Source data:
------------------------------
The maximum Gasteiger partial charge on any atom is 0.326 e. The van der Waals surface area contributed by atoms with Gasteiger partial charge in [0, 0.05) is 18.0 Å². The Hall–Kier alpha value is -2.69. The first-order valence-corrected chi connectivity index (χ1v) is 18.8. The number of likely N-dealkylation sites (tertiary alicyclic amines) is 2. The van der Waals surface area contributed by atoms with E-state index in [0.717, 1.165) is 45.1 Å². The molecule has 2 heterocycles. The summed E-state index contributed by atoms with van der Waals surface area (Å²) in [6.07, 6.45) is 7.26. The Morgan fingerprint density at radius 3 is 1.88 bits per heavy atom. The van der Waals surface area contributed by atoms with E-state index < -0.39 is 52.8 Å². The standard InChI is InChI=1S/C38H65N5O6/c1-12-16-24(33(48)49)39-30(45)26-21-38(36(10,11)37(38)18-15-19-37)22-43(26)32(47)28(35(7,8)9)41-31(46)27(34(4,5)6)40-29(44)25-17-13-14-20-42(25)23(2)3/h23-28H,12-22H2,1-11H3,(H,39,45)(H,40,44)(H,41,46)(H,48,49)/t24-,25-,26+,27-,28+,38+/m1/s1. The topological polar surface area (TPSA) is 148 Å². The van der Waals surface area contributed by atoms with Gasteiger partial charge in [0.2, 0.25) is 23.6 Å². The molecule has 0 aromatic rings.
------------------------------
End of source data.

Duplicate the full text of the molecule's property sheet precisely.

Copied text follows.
The maximum Gasteiger partial charge on any atom is 0.326 e. The van der Waals surface area contributed by atoms with Gasteiger partial charge in [0, 0.05) is 18.0 Å². The Hall–Kier alpha value is -2.69. The first-order valence-corrected chi connectivity index (χ1v) is 18.8. The number of likely N-dealkylation sites (tertiary alicyclic amines) is 2. The van der Waals surface area contributed by atoms with E-state index in [0.717, 1.165) is 45.1 Å². The molecule has 2 heterocycles. The summed E-state index contributed by atoms with van der Waals surface area (Å²) in [6.07, 6.45) is 7.26. The Morgan fingerprint density at radius 3 is 1.88 bits per heavy atom. The van der Waals surface area contributed by atoms with E-state index < -0.39 is 52.8 Å². The standard InChI is InChI=1S/C38H65N5O6/c1-12-16-24(33(48)49)39-30(45)26-21-38(36(10,11)37(38)18-15-19-37)22-43(26)32(47)28(35(7,8)9)41-31(46)27(34(4,5)6)40-29(44)25-17-13-14-20-42(25)23(2)3/h23-28H,12-22H2,1-11H3,(H,39,45)(H,40,44)(H,41,46)(H,48,49)/t24-,25-,26+,27-,28+,38+/m1/s1. The topological polar surface area (TPSA) is 148 Å². The van der Waals surface area contributed by atoms with Gasteiger partial charge in [0.2, 0.25) is 23.6 Å². The molecule has 0 aromatic rings.